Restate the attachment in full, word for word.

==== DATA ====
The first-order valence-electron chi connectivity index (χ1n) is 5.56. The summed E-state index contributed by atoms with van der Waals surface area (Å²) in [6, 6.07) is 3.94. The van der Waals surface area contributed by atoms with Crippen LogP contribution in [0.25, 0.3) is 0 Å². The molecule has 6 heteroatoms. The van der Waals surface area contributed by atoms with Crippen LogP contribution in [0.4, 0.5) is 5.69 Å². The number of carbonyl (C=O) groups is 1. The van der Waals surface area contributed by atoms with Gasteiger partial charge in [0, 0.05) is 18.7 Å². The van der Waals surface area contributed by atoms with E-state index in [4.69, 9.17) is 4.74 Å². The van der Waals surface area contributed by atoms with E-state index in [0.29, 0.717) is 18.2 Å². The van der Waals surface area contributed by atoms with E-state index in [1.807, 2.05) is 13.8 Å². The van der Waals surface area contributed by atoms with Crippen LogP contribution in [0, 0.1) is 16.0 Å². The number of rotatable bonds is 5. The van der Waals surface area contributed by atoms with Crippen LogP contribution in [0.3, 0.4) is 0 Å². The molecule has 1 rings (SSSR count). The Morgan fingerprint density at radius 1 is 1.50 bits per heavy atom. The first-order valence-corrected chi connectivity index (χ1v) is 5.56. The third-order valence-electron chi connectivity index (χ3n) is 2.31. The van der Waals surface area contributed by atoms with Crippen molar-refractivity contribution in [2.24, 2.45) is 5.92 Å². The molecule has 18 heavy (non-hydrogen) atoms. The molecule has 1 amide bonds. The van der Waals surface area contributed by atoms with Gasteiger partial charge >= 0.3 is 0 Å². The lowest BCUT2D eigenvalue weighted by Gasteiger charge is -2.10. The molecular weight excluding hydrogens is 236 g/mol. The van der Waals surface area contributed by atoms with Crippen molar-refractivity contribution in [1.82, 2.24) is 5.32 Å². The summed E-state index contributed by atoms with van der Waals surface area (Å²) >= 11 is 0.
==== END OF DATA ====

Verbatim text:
The first-order valence-electron chi connectivity index (χ1n) is 5.56. The summed E-state index contributed by atoms with van der Waals surface area (Å²) in [6, 6.07) is 3.94. The van der Waals surface area contributed by atoms with Crippen LogP contribution in [0.25, 0.3) is 0 Å². The molecule has 6 heteroatoms. The van der Waals surface area contributed by atoms with Crippen LogP contribution in [0.4, 0.5) is 5.69 Å². The number of carbonyl (C=O) groups is 1. The van der Waals surface area contributed by atoms with Gasteiger partial charge in [0, 0.05) is 18.7 Å². The van der Waals surface area contributed by atoms with E-state index in [4.69, 9.17) is 4.74 Å². The van der Waals surface area contributed by atoms with E-state index in [0.29, 0.717) is 18.2 Å². The van der Waals surface area contributed by atoms with E-state index in [1.807, 2.05) is 13.8 Å². The van der Waals surface area contributed by atoms with Crippen LogP contribution in [0, 0.1) is 16.0 Å². The number of rotatable bonds is 5. The van der Waals surface area contributed by atoms with Crippen LogP contribution in [0.3, 0.4) is 0 Å². The molecule has 1 rings (SSSR count). The Morgan fingerprint density at radius 1 is 1.50 bits per heavy atom. The first-order valence-corrected chi connectivity index (χ1v) is 5.56. The third-order valence-electron chi connectivity index (χ3n) is 2.31. The van der Waals surface area contributed by atoms with Crippen molar-refractivity contribution in [2.24, 2.45) is 5.92 Å². The molecule has 18 heavy (non-hydrogen) atoms. The molecule has 1 amide bonds. The van der Waals surface area contributed by atoms with Gasteiger partial charge >= 0.3 is 0 Å². The lowest BCUT2D eigenvalue weighted by Gasteiger charge is -2.10. The molecular weight excluding hydrogens is 236 g/mol. The van der Waals surface area contributed by atoms with Crippen molar-refractivity contribution in [1.82, 2.24) is 5.32 Å². The summed E-state index contributed by atoms with van der Waals surface area (Å²) >= 11 is 0.